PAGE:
30 Jun

Eton Mess with an Icelandic twist

11539196_10205856922076300_1370616124779925279_oI had guests over for dinner the other day and decided to make a dessert dedicated to both islands, Great Britain and Iceland. The outcome was Eton Mess with an Icelandic twist, using skyr. If you want to know more about skyr I wrote about it in an earlier blog post.


450 gr/15.8 oz  skyr

100ml/3.4 oz  double cream 

 dash of Ribena blackcurrant juice

3 x 7.5cm/3in   meringue nests, crushed

300 gr/11 oz  blueberries

almond flakes

coconut flakes

Preparation method

Roast the almond and coconut flakes in a dry pan, until golden. Set aside to cool.

Whip the cream lightly and fold in the skyr and blackcurrant juice.

Add the crushed merengue and blueberries.

Divide into four glasses or bowls.

Decorate with almond flakes, coconut flakes and blueberries.

Bon appetit!

28 Jun

Gin O’Clock

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Sometimes one needs to laugh. And when one needs to laugh, one turns to the Twitter account of the Queen. Countless times I’ve cried with laughter reading it and if I feel irritated or sad for some reason, reading it always helps. It’s not the real Queen Elizabeth II tweeting of course, but one doesn’t really care. It’s funny!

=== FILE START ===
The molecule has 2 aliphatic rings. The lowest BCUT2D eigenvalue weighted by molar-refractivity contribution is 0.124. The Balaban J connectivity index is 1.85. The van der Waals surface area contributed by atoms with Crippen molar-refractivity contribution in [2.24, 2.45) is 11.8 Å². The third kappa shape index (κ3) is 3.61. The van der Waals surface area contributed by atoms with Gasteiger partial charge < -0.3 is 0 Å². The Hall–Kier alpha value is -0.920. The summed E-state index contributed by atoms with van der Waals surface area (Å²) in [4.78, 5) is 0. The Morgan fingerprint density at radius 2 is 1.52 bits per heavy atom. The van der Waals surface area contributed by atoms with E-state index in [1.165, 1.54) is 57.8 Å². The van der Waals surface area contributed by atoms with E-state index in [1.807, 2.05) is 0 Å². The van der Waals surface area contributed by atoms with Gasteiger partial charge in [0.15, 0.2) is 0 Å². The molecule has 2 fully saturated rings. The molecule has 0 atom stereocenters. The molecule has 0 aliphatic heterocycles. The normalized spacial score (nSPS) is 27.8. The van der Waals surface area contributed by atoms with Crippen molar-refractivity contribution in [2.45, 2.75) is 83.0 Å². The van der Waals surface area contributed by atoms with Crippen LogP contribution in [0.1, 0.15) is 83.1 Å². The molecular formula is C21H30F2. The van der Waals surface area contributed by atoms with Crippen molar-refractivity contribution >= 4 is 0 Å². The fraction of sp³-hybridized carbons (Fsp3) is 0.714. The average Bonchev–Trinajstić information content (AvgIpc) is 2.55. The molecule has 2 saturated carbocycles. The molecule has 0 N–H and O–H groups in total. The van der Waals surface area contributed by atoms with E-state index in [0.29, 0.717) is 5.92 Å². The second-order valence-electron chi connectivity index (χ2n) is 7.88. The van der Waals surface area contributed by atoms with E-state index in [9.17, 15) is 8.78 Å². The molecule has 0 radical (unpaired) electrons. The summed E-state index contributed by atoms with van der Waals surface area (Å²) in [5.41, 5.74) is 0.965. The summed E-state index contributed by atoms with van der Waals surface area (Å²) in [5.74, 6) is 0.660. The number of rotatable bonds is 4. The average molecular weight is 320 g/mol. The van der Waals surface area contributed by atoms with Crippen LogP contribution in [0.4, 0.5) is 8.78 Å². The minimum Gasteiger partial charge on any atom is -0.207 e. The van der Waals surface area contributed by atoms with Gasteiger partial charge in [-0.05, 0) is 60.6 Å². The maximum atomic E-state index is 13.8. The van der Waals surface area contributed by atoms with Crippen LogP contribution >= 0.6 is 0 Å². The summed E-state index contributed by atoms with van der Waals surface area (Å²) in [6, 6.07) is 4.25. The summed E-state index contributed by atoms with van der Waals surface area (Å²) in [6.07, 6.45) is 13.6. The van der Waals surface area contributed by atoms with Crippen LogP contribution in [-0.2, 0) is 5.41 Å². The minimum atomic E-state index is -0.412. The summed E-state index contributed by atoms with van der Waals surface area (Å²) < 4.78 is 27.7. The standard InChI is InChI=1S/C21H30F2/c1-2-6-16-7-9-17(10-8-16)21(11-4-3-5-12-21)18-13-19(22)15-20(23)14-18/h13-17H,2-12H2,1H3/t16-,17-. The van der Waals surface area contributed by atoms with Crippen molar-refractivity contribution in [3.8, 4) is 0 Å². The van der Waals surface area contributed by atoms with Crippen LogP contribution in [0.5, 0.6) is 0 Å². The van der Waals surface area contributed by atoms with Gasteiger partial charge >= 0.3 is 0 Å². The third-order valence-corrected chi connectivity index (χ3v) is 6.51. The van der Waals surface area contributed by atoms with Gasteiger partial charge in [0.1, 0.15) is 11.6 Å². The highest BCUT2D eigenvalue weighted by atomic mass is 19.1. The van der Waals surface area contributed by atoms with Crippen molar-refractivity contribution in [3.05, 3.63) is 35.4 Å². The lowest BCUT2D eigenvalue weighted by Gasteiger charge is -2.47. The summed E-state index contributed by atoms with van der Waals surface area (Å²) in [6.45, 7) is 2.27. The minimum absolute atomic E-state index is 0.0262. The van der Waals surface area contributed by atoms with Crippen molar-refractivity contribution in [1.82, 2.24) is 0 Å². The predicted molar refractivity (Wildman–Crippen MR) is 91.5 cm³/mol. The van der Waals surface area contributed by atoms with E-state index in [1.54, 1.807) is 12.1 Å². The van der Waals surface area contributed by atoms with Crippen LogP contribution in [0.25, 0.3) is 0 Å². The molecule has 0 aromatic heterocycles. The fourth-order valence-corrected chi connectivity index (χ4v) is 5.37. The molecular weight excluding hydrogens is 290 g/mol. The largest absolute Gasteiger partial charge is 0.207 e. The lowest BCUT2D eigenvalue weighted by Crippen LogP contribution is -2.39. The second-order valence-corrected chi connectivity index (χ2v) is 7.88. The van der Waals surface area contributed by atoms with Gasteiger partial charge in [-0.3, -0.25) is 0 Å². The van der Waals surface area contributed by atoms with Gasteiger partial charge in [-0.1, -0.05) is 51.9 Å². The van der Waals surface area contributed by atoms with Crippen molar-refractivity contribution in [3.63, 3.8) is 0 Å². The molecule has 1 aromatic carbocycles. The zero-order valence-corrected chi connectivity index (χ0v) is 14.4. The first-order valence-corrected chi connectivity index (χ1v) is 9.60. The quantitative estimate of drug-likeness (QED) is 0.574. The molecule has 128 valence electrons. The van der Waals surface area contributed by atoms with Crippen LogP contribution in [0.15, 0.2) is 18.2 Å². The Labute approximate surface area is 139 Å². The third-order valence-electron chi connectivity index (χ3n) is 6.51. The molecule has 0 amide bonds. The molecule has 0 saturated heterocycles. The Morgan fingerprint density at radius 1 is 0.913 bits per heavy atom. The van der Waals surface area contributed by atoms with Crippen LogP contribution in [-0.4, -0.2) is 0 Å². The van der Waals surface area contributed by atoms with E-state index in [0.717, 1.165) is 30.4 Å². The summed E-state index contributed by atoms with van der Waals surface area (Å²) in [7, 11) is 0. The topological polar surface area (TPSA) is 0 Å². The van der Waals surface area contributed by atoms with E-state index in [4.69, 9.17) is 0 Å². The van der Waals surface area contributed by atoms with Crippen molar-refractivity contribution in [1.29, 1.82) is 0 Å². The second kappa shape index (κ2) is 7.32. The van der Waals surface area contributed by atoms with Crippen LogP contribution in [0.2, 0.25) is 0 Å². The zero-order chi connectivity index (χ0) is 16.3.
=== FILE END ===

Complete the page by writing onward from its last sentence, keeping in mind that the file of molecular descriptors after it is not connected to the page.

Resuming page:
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So, good people. Check THIS out! You will not be disappointed!


26 Jun

The Hot Tub

11654059_10155754922810472_1215289369_oI can’t think of anything more Icelandic than soaking in a hot tub on a cold starry night.

The Hot Tub is a short documentary by Harpa Fönn Sigurjónsdóttir & Askja Films. The film is due to be released in the autumn and is seeking funding on Karolina Fund. A worthy cause to support.

The Hot Tub captures the unique culture of the Icelandic HOT TUBS. Iceland has long been known for its natural, warm water due to geothermal activity. Hence our great, warm swimming pools all around the country with traditional hot tubs on the side. After a good swim it has become a tradition for many Icelanders or “Hot-tubbers” to relax in the hot tub and socialise. On a cold winter morning, this is something that cannot fail.

For some, this has become more than just a tradition, but rather a fundamental ritual to start out the day. In the documentary, we get to know these people and what it is that drives their dedication to the hot tub, what makes them tick, what makes them laugh and what makes them cry.


Anna Sæunn, Harpa Fönn and Eva

Directed by: Harpa Fönn Sigurjónsdóttir
Produced by: Eva Sigurdardottir & Harpa Fönn Sigurjónsdóttir
Production Manager: Anna Sæunn Ólafsdóttir